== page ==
Robin maintained a private teaching studio for over 40 years, coaching piano and voice and accompanying students both young and old, green and experienced. After moving to Colorado Springs, Colorado in 2008, Robin expanded her work of bringing music and singing to the community in which she lived by founding Sing 4 All, which offered local music workshops and a podcast on iRadio. Executive Producer of VoiceAmerica Mark Pace wrote that Robin's Sing 4 All work "brings a fresh perspective to the power and purpose of songs and singing in our lives and culture. Robin's vision and passion for enlightening others to the gift of singing and music as a transforming power is foundational to her work…When working with Robin, it is my belief you will be enriched and keenly more aware of 'transforming lives with the power of singing,'" which was her motto. The Colorado Springs Sing 4 All group still gathers to sing and play.

Beginning in 1997, Robin participated and drummed in 17 Naraya Dances in Maine, New York, and Utah "to perpetuate the healing and renewal of Mother Earth and all her people." Of Robin's participation, the Naraya Cultural Preservation Council wrote, "Drawn naturally to the power of music in the Dance she took her responsibilities around the drum seriously, and held the circle strong for dancers with her voice, whether on the drum or on the circle. In return the dance offered her a place to pray and clarity on her road of life—along with what truly became her theme song, Happy Trails."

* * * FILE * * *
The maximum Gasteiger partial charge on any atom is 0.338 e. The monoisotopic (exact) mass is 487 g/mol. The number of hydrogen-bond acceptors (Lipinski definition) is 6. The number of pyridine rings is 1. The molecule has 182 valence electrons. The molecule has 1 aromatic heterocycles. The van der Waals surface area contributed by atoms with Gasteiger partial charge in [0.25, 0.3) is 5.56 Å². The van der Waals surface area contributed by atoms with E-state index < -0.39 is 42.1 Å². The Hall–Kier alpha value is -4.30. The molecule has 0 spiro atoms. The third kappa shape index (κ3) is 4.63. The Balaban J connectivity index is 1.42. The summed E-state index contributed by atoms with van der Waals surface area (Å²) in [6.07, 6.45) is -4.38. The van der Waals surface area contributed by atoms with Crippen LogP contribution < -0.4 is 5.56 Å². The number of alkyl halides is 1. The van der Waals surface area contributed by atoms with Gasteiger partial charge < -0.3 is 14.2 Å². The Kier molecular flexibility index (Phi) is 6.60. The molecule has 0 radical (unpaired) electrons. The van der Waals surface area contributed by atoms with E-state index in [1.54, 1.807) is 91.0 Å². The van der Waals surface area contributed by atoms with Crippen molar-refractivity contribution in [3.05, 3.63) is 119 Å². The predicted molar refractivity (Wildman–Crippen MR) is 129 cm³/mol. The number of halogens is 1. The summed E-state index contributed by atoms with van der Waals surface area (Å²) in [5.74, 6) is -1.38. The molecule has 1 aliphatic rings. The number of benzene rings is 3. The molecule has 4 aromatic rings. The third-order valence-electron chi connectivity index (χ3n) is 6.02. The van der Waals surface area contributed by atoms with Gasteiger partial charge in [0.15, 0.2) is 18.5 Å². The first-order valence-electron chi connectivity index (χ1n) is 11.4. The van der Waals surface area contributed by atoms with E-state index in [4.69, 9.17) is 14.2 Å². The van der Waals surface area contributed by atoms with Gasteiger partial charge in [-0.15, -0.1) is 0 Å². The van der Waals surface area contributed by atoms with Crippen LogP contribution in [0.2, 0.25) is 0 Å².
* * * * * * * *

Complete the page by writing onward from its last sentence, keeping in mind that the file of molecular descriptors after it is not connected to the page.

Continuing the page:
The tiny house on wheels that Robin designed and lived in for the last two years of her life is a beautiful realization of her dream to be in harmony with the earth and leave no trace behind but tire tracks. She shared her journey building it so that others may follow on a blog, Robin's eco-house, which she called "Gyrtle" for short, will be converted by her family into a residency program for artists and green design projects in Robin's memory.

Gyrtle's first "residents" are Trio Paradis, a joint venture Robin began with violinist Jerilyn Jorgenson and cellist Pam Chaddon in Colorado Springs, CO in March 2013 "to bring fresh excitement to the classical music scene on the Front Range in Colorado and new opportunities for audiences to experience great chamber music." They especially attract notice for introducing little known works by female composers. The trio's regular concerts at the Benet Hill Monastery in Colorado Springs will continue as the Songbird Memorial Concert Series, in tribute to Robin.

Robin's memory is held by many: her daughter, Lianna Kissinger-Virizlay, of Tempe, AZ; sister Alexandra (Kissinger) Florimonte of Santa Cruz, CA; brother Mark Kissinger of Colorado Springs, CO; brother David Kissinger of Sacramento, CA; her step-sons, David Virizlay of Los Angeles, CA and Stefan Virizlay of Metuchan, NJ; and an extended family of uncles and aunts, cousins and nephews, as well as her many, many friends.

Robin chose a green burial and rests under a desert Ironwood tree in El Mirage, AZ. She wrote, "I ask you each to hold me in your prayers, to see me in the glowing light of love and healing and to sing with joy that we have lives at this tumultuous time that are each in a perfect place to help bring about the change in consciousness that we need to heal this planet and change the direction of humanity—each of us in our own way, with our own gifts."